Sink or Swim: What I Learned From My First Art Fair

Art Journal, Thoughts

Make it easy

My work to the right

Out of necessity I had to get clever about the placement of my display panels. I ended up jutting away from the tent a little. This I’m sure increased my sales. People often stopped to buy a piece off of my rack and put their blinders on through the tent to pay for it. I didn’t do this intentionally, but I will make use of it in the future. Make it easy for the casual browser.

Having Prints

There is an interesting psychology of having an original work (or large print) that everyone loves but is pricier than they want to spend and the prints to go with. I knew it was important to hit different price points. I had a mix of originals and prints ready. But I was intrigued by observing people admire the original and then purchase the print of it.

Forget sex sells: Cute sells.

I made cards for the Outback Art fair that I was certain would sell well to people who were familiar with it. The ‘Larry’s Chippy’ image was used on the previous year’s Blueberry Fest poster (Marquette, MI) and was very popular locally. What I didn’t expect was for it to be so popular with everyone. I sold out.

‘Larry’s Chippy’ Cards that sold out

Presentation

I believe that the presentation of my work also helped with sales. I had all my work packaged nicely in sleeves and matted to standard frame sizes. I have decided on one change. I will type up my price tags instead of handwriting them on stickers. I’m looking into a different way to hang them than clips, a few mats were damaged by people rehanging them.

Works on display

People love a story.

I never knew how much hearing the story behind a work would move people to purchase a work they admired. A customer would comment on my Corvid Study prints and after telling them the story about the reference bird they were more likely to buy one.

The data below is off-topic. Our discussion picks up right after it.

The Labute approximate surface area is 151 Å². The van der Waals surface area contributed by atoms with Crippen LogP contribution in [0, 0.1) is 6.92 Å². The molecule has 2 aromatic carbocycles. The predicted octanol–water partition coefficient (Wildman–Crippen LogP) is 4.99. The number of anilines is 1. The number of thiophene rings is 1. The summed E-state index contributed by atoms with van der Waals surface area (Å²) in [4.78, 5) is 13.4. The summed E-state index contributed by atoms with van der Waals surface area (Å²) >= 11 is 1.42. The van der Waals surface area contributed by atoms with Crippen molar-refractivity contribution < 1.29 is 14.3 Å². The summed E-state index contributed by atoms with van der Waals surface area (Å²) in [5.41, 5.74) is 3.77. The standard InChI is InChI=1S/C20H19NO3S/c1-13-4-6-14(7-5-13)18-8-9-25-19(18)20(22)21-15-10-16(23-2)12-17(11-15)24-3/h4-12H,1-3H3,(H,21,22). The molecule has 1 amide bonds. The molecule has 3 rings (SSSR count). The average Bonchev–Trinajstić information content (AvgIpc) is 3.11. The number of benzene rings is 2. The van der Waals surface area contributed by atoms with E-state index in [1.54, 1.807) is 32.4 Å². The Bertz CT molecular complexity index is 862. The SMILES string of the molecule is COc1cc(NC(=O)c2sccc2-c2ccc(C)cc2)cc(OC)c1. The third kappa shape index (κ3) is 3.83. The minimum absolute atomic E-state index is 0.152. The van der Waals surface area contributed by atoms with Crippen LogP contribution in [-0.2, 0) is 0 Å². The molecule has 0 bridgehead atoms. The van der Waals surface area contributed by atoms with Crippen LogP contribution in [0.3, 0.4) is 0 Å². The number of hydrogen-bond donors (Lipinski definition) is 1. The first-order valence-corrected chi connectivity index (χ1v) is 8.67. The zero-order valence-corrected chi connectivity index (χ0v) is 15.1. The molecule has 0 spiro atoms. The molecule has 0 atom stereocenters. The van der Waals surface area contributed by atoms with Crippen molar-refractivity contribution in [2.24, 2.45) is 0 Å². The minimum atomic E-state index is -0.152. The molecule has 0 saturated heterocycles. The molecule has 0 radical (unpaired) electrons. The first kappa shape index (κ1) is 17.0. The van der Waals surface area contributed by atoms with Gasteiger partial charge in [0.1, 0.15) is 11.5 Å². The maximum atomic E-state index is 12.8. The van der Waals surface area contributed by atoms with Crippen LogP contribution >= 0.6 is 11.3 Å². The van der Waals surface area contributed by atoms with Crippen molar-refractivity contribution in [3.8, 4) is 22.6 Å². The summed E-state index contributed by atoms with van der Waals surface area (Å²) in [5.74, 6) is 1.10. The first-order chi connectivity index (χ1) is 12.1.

There’s a reason everyone’s setup is white on white

Not only do the white tents look clean and neat, but the artwork displays better. And we were cooking under the colored tent. It also looked cavelike with the dark panels. The artwork didn’t have the chance to shine that it would against a white background.

A good tent will more likely survive the worst

The entire weekend was fretful with forecast watching. Now that YOUR work is out there with a flimsy tent to cover it you start to think about these things. On the last day I went to check out tents and learned there was a whole world beyond the ‘easy-up.’ Tents that survive weather: Trimlines and other such wonderful beasts.

Consult the gods of Pinterest

Oh ho ho… of course I should have looked to Pinterest for a concentrated plethora of information on anything visual. Afterwards when I felt there had to be better ideas and approaches I consulted Pinterest to find that yes, I could have:

  • drawn up a layout before hand so we had a plan before getting to the site
  • found all the different ways a booth can be configured and planned and found the one that worked best for us
  • found creative ways to display art cohesively
  • thought about decorating the tent for added interest

I would love to hear from you. What lessons have you learned? Any resources you want to share with me?

Originals and Prints on display